Our conclusion that Vaughn is responsible for the statements in the lease is also supported by our previous decisions holding that a false document "need not be [provided] directly to the government agency; it is only necessary that the statement relate to a matter in which a federal agency has power to act." Green, 745 F.2d at 1208 (action against preparer of false test reports which were reviewed by the Nuclear Regulatory Commission). See also Valdez, 594 F.2d at 727-29 (action against preparer of false employment offers which were used by illegal aliens in applying for immigrant visas with the American Consulate). Although the lease may technically have been submitted by Laughlin, there was sufficient evidence for the jury to conclude that Vaughn filled in the lease under Wasilowski's signature with the knowledge that the lease would be submitted to the United States Customs Service in an attempt to reclaim the airplane for Laughlin.
We also find sufficient evidence from which the jury could determine that the lease and the petition for remission are materially false.
Williams' trial testimony, and the portions of Williams' grand jury testimony read to the jury, indicated that there was no agreement between Williams and Vaughn regarding the length of the lease, the monthly rental amount, or the lessee's obligation to take out insurance. Williams also testified that no down payment was made, that no written agreement was drafted before the plane was taken, and that he did not see the lease filled in on the letterhead signed by Wasilowski until after the smuggling attempt failed.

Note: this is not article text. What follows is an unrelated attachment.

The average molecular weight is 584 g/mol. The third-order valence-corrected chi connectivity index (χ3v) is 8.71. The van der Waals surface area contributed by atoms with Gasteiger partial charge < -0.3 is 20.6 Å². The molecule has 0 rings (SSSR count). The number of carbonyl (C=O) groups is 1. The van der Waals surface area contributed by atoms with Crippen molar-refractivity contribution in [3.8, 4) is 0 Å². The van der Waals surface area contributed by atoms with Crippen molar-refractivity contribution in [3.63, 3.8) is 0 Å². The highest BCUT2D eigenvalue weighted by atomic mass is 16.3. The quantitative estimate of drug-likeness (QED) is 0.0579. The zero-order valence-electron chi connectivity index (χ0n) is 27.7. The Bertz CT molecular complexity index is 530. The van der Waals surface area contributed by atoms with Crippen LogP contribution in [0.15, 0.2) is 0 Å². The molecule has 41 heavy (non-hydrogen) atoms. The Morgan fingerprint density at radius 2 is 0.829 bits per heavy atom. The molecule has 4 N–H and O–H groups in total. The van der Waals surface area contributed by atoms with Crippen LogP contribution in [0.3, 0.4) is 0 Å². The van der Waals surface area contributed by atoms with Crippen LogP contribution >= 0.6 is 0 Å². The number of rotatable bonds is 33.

From this testimony the jury could rationally infer that Vaughn filled in the lease agreement over Wasilowski's signature as he saw fit after the smuggling attempt failed. From Williams' testimony regarding the vague nature of the agreement, and the evidence that Vaughn knew of the smuggling plans, the jury could reasonably infer that the airplane was given for use in the smuggling attempt with the understanding that Vaughn, and ultimately Laughlin, would be paid something out of the proceeds. The evidence was sufficient to establish that the October 16, 1980, date of the lease, the $2,500 monthly rental amount, the $5,000 down payment, the six-month length of the lease, and the requirement that the lessee take out an insurance policy were not indicative of the actual agreement for the use of the airplane negotiated between Vaughn and Williams. The jury could rationally conclude that the lease was a false document, and that the claim in the petition for remission that the airplane was in Wasilowski's possession under a lease purchase agreement at the time it was seized was a false statement.